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Greenside Bunker Play
Mastering the Splash

Hitting greenside bunker shots can be easy!Get Up and Down out of Greenside Bunkers

As I stated in my main article on bunkers, the word trap is not in the rules of golf. The governing body of golf, the USGA, calls them bunkers. Many feel trapped though, as they really have no idea how to get the ball out! Are you tired of hearing that a shot from the sand is one of the easiest shots in golf? How the pros would rather be in a bunker than in the rough around the green? Confusing to most players, but here's the truth: Shooting from the sand can be easy, if you understand the mechanics behind the shot.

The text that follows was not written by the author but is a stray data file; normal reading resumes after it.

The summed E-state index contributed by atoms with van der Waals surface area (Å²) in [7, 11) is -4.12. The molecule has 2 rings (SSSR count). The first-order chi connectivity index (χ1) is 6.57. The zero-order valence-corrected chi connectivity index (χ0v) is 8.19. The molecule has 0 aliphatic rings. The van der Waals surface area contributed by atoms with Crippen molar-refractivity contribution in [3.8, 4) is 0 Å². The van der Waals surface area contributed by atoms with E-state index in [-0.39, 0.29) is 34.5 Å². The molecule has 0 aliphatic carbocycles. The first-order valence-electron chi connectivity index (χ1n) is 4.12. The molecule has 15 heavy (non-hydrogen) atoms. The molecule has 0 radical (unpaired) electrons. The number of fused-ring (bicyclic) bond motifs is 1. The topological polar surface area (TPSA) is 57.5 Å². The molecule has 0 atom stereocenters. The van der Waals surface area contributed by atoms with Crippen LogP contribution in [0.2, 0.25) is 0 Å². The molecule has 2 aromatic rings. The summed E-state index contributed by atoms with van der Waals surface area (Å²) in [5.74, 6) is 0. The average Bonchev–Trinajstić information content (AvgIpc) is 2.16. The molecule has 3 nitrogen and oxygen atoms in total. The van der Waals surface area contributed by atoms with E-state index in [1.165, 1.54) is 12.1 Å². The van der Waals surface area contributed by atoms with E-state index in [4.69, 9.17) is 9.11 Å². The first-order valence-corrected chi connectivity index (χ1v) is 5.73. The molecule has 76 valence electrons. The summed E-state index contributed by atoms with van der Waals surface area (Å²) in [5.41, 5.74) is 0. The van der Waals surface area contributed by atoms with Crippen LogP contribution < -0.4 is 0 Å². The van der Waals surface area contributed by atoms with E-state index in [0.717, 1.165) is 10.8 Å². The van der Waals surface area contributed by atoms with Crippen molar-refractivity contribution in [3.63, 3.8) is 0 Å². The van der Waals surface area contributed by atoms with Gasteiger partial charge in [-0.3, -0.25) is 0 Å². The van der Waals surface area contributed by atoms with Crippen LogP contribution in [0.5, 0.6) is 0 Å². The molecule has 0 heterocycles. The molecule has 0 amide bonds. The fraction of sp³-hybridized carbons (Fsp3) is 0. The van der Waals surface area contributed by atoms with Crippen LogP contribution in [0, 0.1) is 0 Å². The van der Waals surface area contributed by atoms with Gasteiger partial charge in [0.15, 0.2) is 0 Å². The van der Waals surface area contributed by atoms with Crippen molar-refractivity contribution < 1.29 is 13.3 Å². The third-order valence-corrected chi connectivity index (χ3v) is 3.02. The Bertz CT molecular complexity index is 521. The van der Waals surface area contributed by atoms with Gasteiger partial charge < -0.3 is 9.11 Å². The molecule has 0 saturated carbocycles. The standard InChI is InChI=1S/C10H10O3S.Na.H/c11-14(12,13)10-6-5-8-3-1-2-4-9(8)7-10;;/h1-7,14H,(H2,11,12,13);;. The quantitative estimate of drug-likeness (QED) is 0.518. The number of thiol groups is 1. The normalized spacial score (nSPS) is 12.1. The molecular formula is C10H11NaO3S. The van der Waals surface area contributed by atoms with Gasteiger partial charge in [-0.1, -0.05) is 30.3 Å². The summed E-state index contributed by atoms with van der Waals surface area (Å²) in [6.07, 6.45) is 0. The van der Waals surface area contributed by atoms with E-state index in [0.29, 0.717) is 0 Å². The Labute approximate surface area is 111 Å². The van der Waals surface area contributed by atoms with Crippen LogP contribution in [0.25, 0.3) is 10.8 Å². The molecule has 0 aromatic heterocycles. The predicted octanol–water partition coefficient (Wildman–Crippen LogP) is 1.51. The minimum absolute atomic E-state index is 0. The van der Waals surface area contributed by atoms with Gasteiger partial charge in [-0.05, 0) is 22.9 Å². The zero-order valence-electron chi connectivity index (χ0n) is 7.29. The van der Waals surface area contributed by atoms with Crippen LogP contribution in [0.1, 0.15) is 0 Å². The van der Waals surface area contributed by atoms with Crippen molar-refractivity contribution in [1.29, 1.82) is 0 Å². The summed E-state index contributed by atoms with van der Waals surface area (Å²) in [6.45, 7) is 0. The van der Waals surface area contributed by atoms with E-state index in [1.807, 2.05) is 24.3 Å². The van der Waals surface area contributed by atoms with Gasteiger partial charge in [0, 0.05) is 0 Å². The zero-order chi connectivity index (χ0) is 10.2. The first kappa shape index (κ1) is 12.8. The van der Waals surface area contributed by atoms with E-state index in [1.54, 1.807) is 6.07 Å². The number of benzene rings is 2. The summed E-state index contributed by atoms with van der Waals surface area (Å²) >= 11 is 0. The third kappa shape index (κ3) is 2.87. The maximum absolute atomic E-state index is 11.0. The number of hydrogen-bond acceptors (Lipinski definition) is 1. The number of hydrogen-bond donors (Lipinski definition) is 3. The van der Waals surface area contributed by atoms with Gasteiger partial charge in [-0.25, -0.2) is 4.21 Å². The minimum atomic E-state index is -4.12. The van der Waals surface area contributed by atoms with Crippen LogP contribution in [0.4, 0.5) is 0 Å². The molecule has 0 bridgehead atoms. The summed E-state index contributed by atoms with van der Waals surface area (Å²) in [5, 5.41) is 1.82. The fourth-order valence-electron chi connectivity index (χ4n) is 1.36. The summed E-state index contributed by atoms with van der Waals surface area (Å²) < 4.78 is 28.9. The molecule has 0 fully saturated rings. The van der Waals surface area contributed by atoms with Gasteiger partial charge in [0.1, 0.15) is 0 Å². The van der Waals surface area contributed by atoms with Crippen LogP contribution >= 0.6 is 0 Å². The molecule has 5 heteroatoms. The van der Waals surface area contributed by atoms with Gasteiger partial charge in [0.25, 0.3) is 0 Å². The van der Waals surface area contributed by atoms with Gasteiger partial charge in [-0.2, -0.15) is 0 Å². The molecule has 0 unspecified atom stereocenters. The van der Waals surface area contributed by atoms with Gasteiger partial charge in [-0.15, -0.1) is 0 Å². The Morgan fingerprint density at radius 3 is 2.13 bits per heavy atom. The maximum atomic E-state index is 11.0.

In a regular shot, your club hits the ball and then the ground. With a bunker shot however, your club should hit the sand, which in turn moves the ball. But how much sand do you move? That depends purely on the shot at hand. Many skilled players move a lot of sand on green side explosion shots. Some will enter as much as 4 inches behind the ball. Less sand means more spin, but that's risky for golfers with high handicaps. If you miss hit and take too little sand you can end up either flying it into the lip or leaving the ball in the bunker.

What Technique Should You Use to Hit Greenside Bunker Shots?

Develop a good technique to hit your greenside bunker shotsUse Solid Technique to Hit Bunker Shots